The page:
• Being unable to take oral medications that need replacing (e.g. modified release opiates, anti-epileptic medications)

Continuous infusion provides a constant level of medication to the patient, which helps to achieve better symptom control.

Only medications that a patient has required are put into a syringe driver. Therefore, regular reviews are important as they may still require further โ€˜as requiredโ€™ doses of medication on top of those in the syringe driver. These may be the same medications they are already receiving or one of the other anticipatory medications.ย 


Mrs X has pancreatic cancer and is in the last days of life. She has developed noisy breathing and agitation in the last 24 hours. She has required 3 x 20mg doses of hyoscine butylbromide and 2 x 2.5mg doses of midazolam. A syringe driver containing 60mg of hyoscine butylbromide and 5mg of midazolam over 24 hours is commenced.

You review Mrs X 24 hours after starting her syringe driver as above. Her family report that she has continued to have some noisy breathing, requiring two further doses of 20mg hyoscine butylbromide. She has also had 1 x 5mg midazolam for agitation and 1 x 5mg morphine sulphate for pain.

Therefore, you prescribe a new syringe driver containing 100mg hyoscine butylbromide, 10mg midazolam and 5mg morphine sulphate.

Syringe driver prescribing

Separate drug charts are usually used for prescribing syringe drivers. Many drugs can be mixed together safely in a syringe driver, but it is important to check compatibility. Further details can be sought from local guidelines, pharmacists or the local palliative care team. When setting up a syringe driver, most drugs are diluted in water for injection.

Key points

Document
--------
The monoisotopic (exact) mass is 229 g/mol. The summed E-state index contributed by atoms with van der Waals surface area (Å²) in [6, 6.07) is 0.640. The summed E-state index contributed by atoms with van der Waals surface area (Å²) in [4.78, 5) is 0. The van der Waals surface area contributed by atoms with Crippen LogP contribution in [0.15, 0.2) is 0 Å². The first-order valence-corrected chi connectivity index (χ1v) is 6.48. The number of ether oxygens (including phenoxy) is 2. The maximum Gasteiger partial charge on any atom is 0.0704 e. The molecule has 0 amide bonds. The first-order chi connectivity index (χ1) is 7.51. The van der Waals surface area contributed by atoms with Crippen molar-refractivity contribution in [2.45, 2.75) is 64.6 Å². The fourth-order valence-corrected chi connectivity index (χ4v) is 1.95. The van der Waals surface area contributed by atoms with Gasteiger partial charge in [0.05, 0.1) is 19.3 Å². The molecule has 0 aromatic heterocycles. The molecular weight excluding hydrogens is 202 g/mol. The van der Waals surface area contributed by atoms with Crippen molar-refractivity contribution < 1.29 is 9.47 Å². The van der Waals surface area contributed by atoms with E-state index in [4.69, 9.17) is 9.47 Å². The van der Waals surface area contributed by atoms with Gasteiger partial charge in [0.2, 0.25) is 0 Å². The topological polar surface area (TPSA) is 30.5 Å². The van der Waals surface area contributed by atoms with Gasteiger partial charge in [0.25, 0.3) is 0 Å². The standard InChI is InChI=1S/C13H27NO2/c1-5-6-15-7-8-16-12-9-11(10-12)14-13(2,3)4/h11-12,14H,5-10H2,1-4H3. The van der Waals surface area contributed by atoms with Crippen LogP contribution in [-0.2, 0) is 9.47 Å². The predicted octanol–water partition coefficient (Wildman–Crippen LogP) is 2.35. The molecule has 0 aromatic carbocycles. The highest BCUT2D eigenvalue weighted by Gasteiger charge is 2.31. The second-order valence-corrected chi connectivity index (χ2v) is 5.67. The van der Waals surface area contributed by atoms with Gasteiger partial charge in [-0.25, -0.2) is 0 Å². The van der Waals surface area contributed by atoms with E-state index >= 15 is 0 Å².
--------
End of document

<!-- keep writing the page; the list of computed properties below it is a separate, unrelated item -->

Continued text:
• Anticipatory medications are essential prescriptions for patients nearing the end of their life to ensure good symptom control
  • Syringe drivers are commonly used to optimise symptom control by delivering a continuous subcutaneous infusion of medications that are needed
  • It is important to thoroughly explain and discuss the use of anticipatory medications and syringe drivers with patients and their relatives
  • Although medications play an important role, non-pharmacological methods are also important in managing symptoms


Dr Tammy Oxley

Palliative Care Registrar


Dr Chris Jefferies


  1. NHS Scotland. Scottish Palliative Care Guidelines, Anticipatory Prescribing. 2014, updated 2020. Available from: [LINK]
  2. Care of dying adults in the last days of life. December 2015. Available from: [LINK]
  3. NHS England โ€“ Yorkshire and the Humber End of Life Care Group. A guide to symptom management in palliative care. June 2019. Available from: [LINK]
  4. Moira Cookson, Sarah Mcdermott, Chris Toothill, Jason Ward โ€“ Leeds Community Healthcare NHS Trust. Symptom Management Guidance in the Last Days of Life. December 2017. Available from: [LINK]
  5. NHS Scotland. Scottish Palliative Care Guidelines, Pain Assessment. 2014, updated 2021. Available from: [LINK]
  6. Marie Curie. Palliative Care Knowledge Zone, Pain. 2021. Available from: [LINK]
  7. Marie Curie. Palliative Care Knowledge Zone, Agitation. 2021. Available from: [LINK]
  8. Marie Curie. Palliative Care Knowledge Zone, Syringe Pumps. 2021. Available from: [LINK]